Writing with Light

Thinking, making, connecting: MA Illustration

Posts from the ‘Chemistry’ category

Daguerre, then and now


Portrait of Louis Daguerre, 1844. Daguerreotype. Photographer: Jean-Baptiste Sabatier-Blot (1801-1881). Source: Wikimedia Commons

Louis-Jacques-Mandé Daguerre (1787-1851) was working in France in parallel with Fox Talbot. His process was further developed in collaboration from 1829 with Joseph Niéphore Niépce who died in 1833, leaving Daguerre to progress the work alone. Daguerre announced his discoveries in 1839, and whilst recognising Niépce’s significant part in them, named the process the daguerreotype, leaving Niépce’s term, heliography, behind. This is a history littered with lost terminology. According to the Online Etymological Dictionary, the term photography was most likely coined by Sir John Herschel in 1839.


An 1854 two-panel cartoon on the vagaries of early photography, published in the Punch’s Almanack for 1855. Caption to top panel: “Interesting group posed for a Daguerrotype by a friend of the family”. Caption to bottom panel: “Interesting and valuable result” (the family photograph has actually turned out horribly). Source: wikimedia commons

Whatever the term, the announcements on both sides of the Channel caught the imagination of the world, but it was Daguerre’s process from the start that proved more popular. In 1840, Edgar Allen Poe announced the importance of Daguerre’s camera: ‘The instrument itself,’ he wrote, ‘must undoubtedly be regarded as the most important, and perhaps the most extraordinary triumph of modern science’ (in Trachtenberg, 1980: 37).

The daguerreotype was, however, not without its detractors, as a satitical cartoon from Punch in 1855 demonstrates. At first, exposure for a daguerreptype took hours, and although this was reduced within a year to only minutes, it was still problematic and ‘still placed limitations on the choice of subject’ (Clarke, 1997: 15). A commentator writes in The Spectator in 1841: ‘To render the Daguerreotype applicable to the purpose of portraiture, it was necessary to accelerate the action of light on the plate; for rapid as was the formation of the image, even five minutes was too long for any sitter to remain perfectly still. This has been accomplished by various modifications of the chemical preparation of the plate…’ (The Spectator, London, 4 September 1841: online resource, The Daguerreian Society). There are plenty of articles with advice on how to how daguerreotype children, and a flurry of inventions for holding heads and arms still. In a journal entry dated 24 October 1841, Ralph Waldo Emerson writes:


Daguerreotype portrait of Scottish novelist and poet Robert Louis Stevenson as a child. Unknown photographer. Courtesy of the Beinecke Rare Book & Manuscript Library, Yale University. Source: Wikimedia Commons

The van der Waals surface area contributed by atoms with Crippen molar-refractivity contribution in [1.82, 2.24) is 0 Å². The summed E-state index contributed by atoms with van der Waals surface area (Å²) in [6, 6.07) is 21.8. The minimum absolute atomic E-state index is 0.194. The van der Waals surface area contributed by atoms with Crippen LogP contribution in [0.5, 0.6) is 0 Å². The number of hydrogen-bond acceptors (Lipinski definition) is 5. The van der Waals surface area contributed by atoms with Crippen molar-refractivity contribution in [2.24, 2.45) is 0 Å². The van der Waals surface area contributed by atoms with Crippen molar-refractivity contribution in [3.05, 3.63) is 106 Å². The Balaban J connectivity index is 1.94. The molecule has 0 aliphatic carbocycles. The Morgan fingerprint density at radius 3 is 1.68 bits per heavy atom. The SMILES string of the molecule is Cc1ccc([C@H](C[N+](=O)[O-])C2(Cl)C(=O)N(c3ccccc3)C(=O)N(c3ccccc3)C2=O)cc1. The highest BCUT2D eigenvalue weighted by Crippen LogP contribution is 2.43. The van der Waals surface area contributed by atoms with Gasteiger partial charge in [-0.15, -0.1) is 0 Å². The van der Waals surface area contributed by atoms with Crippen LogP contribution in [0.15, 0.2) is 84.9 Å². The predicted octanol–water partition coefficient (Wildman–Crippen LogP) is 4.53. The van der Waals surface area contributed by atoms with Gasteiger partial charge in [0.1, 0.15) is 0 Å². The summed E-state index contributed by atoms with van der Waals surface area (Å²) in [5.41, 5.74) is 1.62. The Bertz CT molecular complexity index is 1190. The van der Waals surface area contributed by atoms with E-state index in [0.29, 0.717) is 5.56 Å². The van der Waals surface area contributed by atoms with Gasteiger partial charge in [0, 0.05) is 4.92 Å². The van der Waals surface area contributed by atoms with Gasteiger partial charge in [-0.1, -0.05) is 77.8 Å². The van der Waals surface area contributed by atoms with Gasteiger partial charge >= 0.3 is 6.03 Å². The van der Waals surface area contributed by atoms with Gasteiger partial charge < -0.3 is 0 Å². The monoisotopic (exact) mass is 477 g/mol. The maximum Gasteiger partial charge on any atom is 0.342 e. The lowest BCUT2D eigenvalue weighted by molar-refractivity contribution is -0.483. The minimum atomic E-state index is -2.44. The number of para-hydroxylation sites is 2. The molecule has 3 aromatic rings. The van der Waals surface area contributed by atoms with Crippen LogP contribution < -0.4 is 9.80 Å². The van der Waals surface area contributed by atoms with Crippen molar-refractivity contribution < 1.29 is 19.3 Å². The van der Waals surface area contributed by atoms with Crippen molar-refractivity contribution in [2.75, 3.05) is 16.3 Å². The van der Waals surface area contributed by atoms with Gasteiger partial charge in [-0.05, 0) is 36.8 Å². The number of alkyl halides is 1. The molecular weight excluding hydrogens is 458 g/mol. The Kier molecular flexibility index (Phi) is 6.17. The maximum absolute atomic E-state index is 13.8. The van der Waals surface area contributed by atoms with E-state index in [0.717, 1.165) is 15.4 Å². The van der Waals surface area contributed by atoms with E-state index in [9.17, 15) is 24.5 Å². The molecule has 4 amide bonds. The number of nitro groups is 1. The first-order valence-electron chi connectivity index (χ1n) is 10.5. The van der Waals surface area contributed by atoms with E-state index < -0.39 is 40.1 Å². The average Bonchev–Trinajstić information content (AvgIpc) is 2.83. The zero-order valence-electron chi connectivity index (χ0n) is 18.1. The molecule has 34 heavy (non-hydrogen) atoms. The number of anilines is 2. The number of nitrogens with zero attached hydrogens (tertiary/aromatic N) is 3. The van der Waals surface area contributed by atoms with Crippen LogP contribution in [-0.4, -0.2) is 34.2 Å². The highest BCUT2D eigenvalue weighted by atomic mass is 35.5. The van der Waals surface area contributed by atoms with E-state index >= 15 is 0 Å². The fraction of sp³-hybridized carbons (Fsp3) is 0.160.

‘Were you ever Daguerrotyped, O immortal man? … and in your zeal not to blur the image, did you keep every finger in its place with such energy that your hands became clenched as for fight or despair, & in your resolution to keep your face still, did you feel every muscle becoming every moment more rigid …’ (Emerson, 1841, online resource: The Daguerreian Society). It was also difficult to view since its silvery metal surface reflected light, but despite its drawbacks, Daguerre’s method spread fast and far afield, enjoying considerable success in America, as is evidenced by the hyperbole in the article ‘Heliography in New York’, La Lumiere, 1852, online resource: The Daguerreian Society); and in the comments of Lady Elizabeth Eastlake in 1857 in her essay Photography published in the Quarterly Review: ‘As early as 1842 one individual, of the name Beard, assumed the calling of daguerreotype artist. In 1843 he set up establishments in four different quarters of London’ (Eastlake in Trachtenberg, 1981: 40).

But daguerreotypes were, in the end, a fleeting innovation in the Grand Narrative of the History of Photography, as Damisch and Berger state: ‘the first inventors worked to fix images and simultaneously to develop techniques for their mass distribution, which is why the process perfected by Daguerre was doomed from the very outset, since it could provide nothing but a unique image’ (Trachtenberg, 1981: 290). Whilst the world now reveres the digital image, and film work recedes dangerously close to extinction in the popular conception of what photography is, daguerreotypography is now only used by enthusiasts such as the members of the The Daguerreian Societyand artists such as Chuck Close working with Jerry Spagnoli, and Spring Hurlbut in collaboration with daguerreotypist Mike Robinson.